Entrepreneur Wayne J. Griffin thought he would have little to learn by attending a leadership training program in the summer of 2002 with a bunch of corporate presidents and COOs. "They're great, but at the end of the day, they don't have their own butts on the line the way I do," says the owner of an electrical contracting firm in Holliston, Massachusetts.
But during an exercise at Leadership at the Peak, a course offered by the Center for Creative Leadership, in the Colorado Rocky Mountains, Griffin and some cohorts were blindfolded and led by others on a half-mile hike through the woods. Once they reached a clearing, the exercise in dependency and trust continued as the group play-acted the removal of a piece of "radio-active waste" using a ball, a bucket and bungee cords. "I had to give trust to get trust, and even then, the outcome was unknown," recalls Griffin.
The experience transformed him. "I realized that my biggest strengths could be some of the company's biggest weaknesses if I didn't properly channel them, because I'm a take-charge guy," says Griffin, 48, founder of Wayne J. Griffin Electric Inc. Now he's quicker to "ask permission" of his employees before making a decision and more likely to delegate important matters to them. "If I can't see that their actions can be positive," he says, "no one will ever develop to succeed me."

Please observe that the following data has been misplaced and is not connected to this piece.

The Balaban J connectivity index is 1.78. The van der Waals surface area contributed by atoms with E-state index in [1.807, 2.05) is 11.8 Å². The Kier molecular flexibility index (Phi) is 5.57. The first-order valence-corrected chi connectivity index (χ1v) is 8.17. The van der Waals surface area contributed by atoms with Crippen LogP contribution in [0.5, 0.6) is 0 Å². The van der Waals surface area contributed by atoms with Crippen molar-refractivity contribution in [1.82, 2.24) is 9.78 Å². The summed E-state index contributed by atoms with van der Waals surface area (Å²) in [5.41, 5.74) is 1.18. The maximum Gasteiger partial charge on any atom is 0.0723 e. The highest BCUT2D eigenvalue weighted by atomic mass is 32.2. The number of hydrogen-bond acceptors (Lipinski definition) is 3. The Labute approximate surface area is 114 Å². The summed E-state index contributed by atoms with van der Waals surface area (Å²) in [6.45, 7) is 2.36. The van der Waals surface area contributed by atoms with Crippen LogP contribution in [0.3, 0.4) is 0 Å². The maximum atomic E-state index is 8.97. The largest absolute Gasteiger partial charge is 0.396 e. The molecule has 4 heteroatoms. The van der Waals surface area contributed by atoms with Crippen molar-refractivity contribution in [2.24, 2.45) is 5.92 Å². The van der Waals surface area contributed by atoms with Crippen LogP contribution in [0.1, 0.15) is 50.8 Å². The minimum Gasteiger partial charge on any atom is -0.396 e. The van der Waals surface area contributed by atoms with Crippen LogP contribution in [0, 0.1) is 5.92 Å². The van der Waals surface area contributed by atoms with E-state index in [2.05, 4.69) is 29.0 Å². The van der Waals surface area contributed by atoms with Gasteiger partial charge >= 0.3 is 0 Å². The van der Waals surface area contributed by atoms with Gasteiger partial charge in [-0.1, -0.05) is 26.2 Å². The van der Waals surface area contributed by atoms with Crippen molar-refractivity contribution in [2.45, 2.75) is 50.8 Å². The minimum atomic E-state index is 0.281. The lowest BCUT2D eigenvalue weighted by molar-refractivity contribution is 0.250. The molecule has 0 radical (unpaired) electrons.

Immersion training for company chiefs is rapidly gaining currency. Varieties range from the Outward Bound flavor of Leadership at the Peak to instruction in conventional classroom settings. Leading business schools, executive-education start-ups, single-industry trade associations and other entities are developing and operating their own vehicles with a common aim: Give entrepreneurs a dose of battlefield training in leadership, and deliver it in the exclusive fellowship of company-heading peers who are the most likely to appreciate and enhance the experience.
"Once someone has owned a company for a while, this is kind of the next step they need to take themselves-and their companies-to the next level," says Howard Stevenson, a Harvard Business School professor and former chair of one of the best-known immersion vehicles for entrepreneurs and CEOs, Harvard University's Owner/President Management (OPM) program. "Many entrepreneurs have other degrees, of course, but beyond the specific or technical skills that got them started, they haven't learned about really running and leading the company."
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Entrepreneurs often make the best students "because they're more acutely aware of the repercussions" of what they learn, compared with corporate officers, says Leonard Fuld, president of Fuld & Co. Inc., a Cambridge, Massachusetts, company that teaches business owners and corporate executives about competitive-intelligence gathering.
Also, entrepreneurs can use such training to make the transition from focusing solely on marketing and expanding the bottom line to embracing "the need for controls and profitability," says William Sihler, a business professor at the University of Virginia in Charlottesville and an expert on small-company turnarounds. "Maybe they can run the business up to $10 million or $20 million [in revenues], but if it gets larger, many haven't developed the skills and responsibility to decentralize-and they can get into serious problems and quite possibly fail."